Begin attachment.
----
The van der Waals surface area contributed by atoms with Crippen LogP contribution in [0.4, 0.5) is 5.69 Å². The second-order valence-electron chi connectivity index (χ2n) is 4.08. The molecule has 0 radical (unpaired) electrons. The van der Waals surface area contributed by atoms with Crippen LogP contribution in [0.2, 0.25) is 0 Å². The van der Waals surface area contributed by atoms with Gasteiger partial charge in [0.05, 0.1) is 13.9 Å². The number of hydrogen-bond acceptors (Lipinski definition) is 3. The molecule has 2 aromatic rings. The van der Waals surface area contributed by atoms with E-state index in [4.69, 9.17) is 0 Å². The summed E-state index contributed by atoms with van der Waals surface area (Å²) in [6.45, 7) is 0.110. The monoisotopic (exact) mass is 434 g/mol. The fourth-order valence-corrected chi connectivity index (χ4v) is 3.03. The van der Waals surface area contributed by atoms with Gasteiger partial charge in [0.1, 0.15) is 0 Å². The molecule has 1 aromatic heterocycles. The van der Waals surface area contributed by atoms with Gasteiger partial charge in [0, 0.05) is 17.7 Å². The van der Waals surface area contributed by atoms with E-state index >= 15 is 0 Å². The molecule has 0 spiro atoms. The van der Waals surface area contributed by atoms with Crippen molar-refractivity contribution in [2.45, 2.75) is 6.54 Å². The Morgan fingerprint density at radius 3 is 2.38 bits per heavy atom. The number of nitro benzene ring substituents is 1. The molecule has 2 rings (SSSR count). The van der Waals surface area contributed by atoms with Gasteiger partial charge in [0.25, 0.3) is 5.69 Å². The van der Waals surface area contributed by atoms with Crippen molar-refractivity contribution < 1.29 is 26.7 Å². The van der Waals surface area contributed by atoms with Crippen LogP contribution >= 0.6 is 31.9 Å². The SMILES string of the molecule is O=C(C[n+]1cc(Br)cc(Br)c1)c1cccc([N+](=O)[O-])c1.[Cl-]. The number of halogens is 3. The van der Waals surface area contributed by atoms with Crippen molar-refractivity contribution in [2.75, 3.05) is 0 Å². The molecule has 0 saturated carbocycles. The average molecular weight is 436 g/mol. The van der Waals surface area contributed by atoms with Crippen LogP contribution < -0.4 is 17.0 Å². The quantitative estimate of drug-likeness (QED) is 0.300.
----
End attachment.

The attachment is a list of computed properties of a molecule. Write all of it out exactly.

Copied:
The van der Waals surface area contributed by atoms with Crippen LogP contribution in [0.4, 0.5) is 5.69 Å². The second-order valence-electron chi connectivity index (χ2n) is 4.08. The molecule has 0 radical (unpaired) electrons. The van der Waals surface area contributed by atoms with Crippen LogP contribution in [0.2, 0.25) is 0 Å². The van der Waals surface area contributed by atoms with Gasteiger partial charge in [0.05, 0.1) is 13.9 Å². The number of hydrogen-bond acceptors (Lipinski definition) is 3. The molecule has 2 aromatic rings. The van der Waals surface area contributed by atoms with E-state index in [4.69, 9.17) is 0 Å². The summed E-state index contributed by atoms with van der Waals surface area (Å²) in [6.45, 7) is 0.110. The monoisotopic (exact) mass is 434 g/mol. The fourth-order valence-corrected chi connectivity index (χ4v) is 3.03. The van der Waals surface area contributed by atoms with Gasteiger partial charge in [0.1, 0.15) is 0 Å². The molecule has 1 aromatic heterocycles. The van der Waals surface area contributed by atoms with Gasteiger partial charge in [0, 0.05) is 17.7 Å². The van der Waals surface area contributed by atoms with E-state index >= 15 is 0 Å². The molecule has 0 spiro atoms. The van der Waals surface area contributed by atoms with Crippen molar-refractivity contribution in [2.45, 2.75) is 6.54 Å². The Morgan fingerprint density at radius 3 is 2.38 bits per heavy atom. The number of nitro benzene ring substituents is 1. The molecule has 2 rings (SSSR count). The van der Waals surface area contributed by atoms with Gasteiger partial charge in [0.25, 0.3) is 5.69 Å². The van der Waals surface area contributed by atoms with Crippen molar-refractivity contribution < 1.29 is 26.7 Å². The van der Waals surface area contributed by atoms with Crippen LogP contribution >= 0.6 is 31.9 Å². The SMILES string of the molecule is O=C(C[n+]1cc(Br)cc(Br)c1)c1cccc([N+](=O)[O-])c1.[Cl-]. The number of halogens is 3. The van der Waals surface area contributed by atoms with Crippen molar-refractivity contribution in [2.75, 3.05) is 0 Å². The molecule has 0 saturated carbocycles. The average molecular weight is 436 g/mol. The van der Waals surface area contributed by atoms with Crippen LogP contribution < -0.4 is 17.0 Å². The quantitative estimate of drug-likeness (QED) is 0.300.